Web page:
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Monday, July 10, 2017
Do Aptitude Tests Accurately Measure Merit, or Privilege?
It may come as a surprise to you that the Scholastic Aptitude Test was first administered all the way back in 1926. Though it didn't transform into its modern structure until the early 1950s, it was widely utilized as a rudimentary tool of meritocracy measurement. The test administrators gained their biggest client in 1960, when the University of California first made it a requirement to entry. Eventually, virtually all four-year colleges and universities in the U.S. made the SAT mandatory.
There is no small amount of irony in the test's insidiously racist origins. Its creator, Carl C. Brigham, was an accomplished scholar and unabashed white supremacist, who believed that the "Nordic" descendants in America were fundamentally superior. He declared that aptitude testing scientifically proved that "American Negroes, the Italians and the Jews were genetically ineducable". Utilizing aptitude tests, he reasoned, would ensure that the intelligence of the white race would not be diluted by allowing non-whites into the university environment.
Almost a century later, the SAT and related aptitude tests arguably work just as Brigham intended. Good performance on the SAT does correlate with success in college. But it also tracks visibly along socioeconomic and racial lines. Wealthy students are far more likely to attend better high schools, have college educated parents, academic support at home, and-most significantly-the means for SAT preparation workshops and materials. Those students are overwhelmingly white.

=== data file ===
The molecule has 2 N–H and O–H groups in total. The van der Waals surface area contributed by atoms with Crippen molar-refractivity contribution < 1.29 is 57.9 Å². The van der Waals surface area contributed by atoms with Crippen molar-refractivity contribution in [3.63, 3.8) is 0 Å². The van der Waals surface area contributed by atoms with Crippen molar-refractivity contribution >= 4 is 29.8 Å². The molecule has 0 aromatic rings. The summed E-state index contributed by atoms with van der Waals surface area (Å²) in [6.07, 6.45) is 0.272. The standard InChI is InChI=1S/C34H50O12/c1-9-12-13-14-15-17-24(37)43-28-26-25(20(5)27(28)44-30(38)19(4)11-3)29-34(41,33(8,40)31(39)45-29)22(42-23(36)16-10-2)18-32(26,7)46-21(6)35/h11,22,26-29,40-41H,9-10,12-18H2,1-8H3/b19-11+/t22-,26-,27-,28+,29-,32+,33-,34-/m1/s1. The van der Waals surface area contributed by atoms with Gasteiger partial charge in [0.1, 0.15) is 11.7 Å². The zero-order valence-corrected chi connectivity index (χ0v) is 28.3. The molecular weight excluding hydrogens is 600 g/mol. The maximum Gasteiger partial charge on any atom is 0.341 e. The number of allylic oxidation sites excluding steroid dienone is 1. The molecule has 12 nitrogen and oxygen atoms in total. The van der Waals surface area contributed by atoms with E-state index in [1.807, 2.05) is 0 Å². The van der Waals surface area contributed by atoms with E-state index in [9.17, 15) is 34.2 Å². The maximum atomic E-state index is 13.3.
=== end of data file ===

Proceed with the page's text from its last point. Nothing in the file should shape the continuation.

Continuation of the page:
The biases inherent in test scores are recognizable enough to modern universities, that close to a thousand colleges in the U.S. are now "test-optional", meaning that the SAT, ACT and related exams are not a requirement for admission. What's problematic is that most of these schools are smaller, with fewer applicants, giving them the time to make a more holistic assessment of a student's potential. Big universities receive so many applications each year that the SAT is a crucial filter for high volume. Because poverty correlates largely with race in the U.S., the test is effectively a barrier to access for students of color, who are already disproportionately under-represented in third-level educational institutions.
Though Brigham later walked back some of his assertions about the science of racism, the damage was already done; he'd lit the firey rage of anti-immigrant sentiment and zeal for eugenics. The country, apparently, has yet to recover.
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